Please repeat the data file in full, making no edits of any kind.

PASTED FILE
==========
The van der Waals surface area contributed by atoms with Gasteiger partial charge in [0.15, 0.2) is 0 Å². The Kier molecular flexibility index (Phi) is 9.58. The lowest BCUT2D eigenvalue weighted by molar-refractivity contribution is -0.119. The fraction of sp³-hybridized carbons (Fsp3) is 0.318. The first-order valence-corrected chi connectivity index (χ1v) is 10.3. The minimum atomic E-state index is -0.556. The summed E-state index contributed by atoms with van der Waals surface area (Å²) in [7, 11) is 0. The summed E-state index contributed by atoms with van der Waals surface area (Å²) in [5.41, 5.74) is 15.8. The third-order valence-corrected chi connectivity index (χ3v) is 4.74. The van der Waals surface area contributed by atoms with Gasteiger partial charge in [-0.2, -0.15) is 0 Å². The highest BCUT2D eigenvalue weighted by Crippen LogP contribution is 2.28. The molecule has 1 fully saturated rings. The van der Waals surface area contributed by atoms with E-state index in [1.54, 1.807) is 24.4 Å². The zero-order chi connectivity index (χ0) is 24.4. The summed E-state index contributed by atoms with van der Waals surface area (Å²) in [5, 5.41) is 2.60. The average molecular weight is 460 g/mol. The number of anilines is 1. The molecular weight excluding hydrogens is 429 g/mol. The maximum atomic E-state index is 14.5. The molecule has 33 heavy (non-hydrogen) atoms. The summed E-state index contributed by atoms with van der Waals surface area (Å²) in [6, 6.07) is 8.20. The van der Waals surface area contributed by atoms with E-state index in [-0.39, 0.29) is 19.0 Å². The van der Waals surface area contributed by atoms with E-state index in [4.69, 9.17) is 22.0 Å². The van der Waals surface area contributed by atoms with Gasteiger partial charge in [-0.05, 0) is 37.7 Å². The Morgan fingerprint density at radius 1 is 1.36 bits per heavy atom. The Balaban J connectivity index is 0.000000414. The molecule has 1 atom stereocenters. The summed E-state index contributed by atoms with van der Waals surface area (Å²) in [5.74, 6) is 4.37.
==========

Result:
The van der Waals surface area contributed by atoms with Gasteiger partial charge in [0.15, 0.2) is 0 Å². The Kier molecular flexibility index (Phi) is 9.58. The lowest BCUT2D eigenvalue weighted by molar-refractivity contribution is -0.119. The fraction of sp³-hybridized carbons (Fsp3) is 0.318. The first-order valence-corrected chi connectivity index (χ1v) is 10.3. The minimum atomic E-state index is -0.556. The summed E-state index contributed by atoms with van der Waals surface area (Å²) in [7, 11) is 0. The summed E-state index contributed by atoms with van der Waals surface area (Å²) in [5.41, 5.74) is 15.8. The third-order valence-corrected chi connectivity index (χ3v) is 4.74. The van der Waals surface area contributed by atoms with Gasteiger partial charge in [-0.2, -0.15) is 0 Å². The highest BCUT2D eigenvalue weighted by Crippen LogP contribution is 2.28. The molecule has 1 fully saturated rings. The van der Waals surface area contributed by atoms with E-state index in [1.54, 1.807) is 24.4 Å². The zero-order chi connectivity index (χ0) is 24.4. The summed E-state index contributed by atoms with van der Waals surface area (Å²) in [5, 5.41) is 2.60. The average molecular weight is 460 g/mol. The number of anilines is 1. The molecular weight excluding hydrogens is 429 g/mol. The maximum atomic E-state index is 14.5. The molecule has 33 heavy (non-hydrogen) atoms. The summed E-state index contributed by atoms with van der Waals surface area (Å²) in [6, 6.07) is 8.20. The van der Waals surface area contributed by atoms with E-state index in [-0.39, 0.29) is 19.0 Å². The van der Waals surface area contributed by atoms with E-state index in [4.69, 9.17) is 22.0 Å². The van der Waals surface area contributed by atoms with Gasteiger partial charge in [-0.05, 0) is 37.7 Å². The Morgan fingerprint density at radius 1 is 1.36 bits per heavy atom. The Balaban J connectivity index is 0.000000414. The molecule has 1 atom stereocenters. The summed E-state index contributed by atoms with van der Waals surface area (Å²) in [5.74, 6) is 4.37.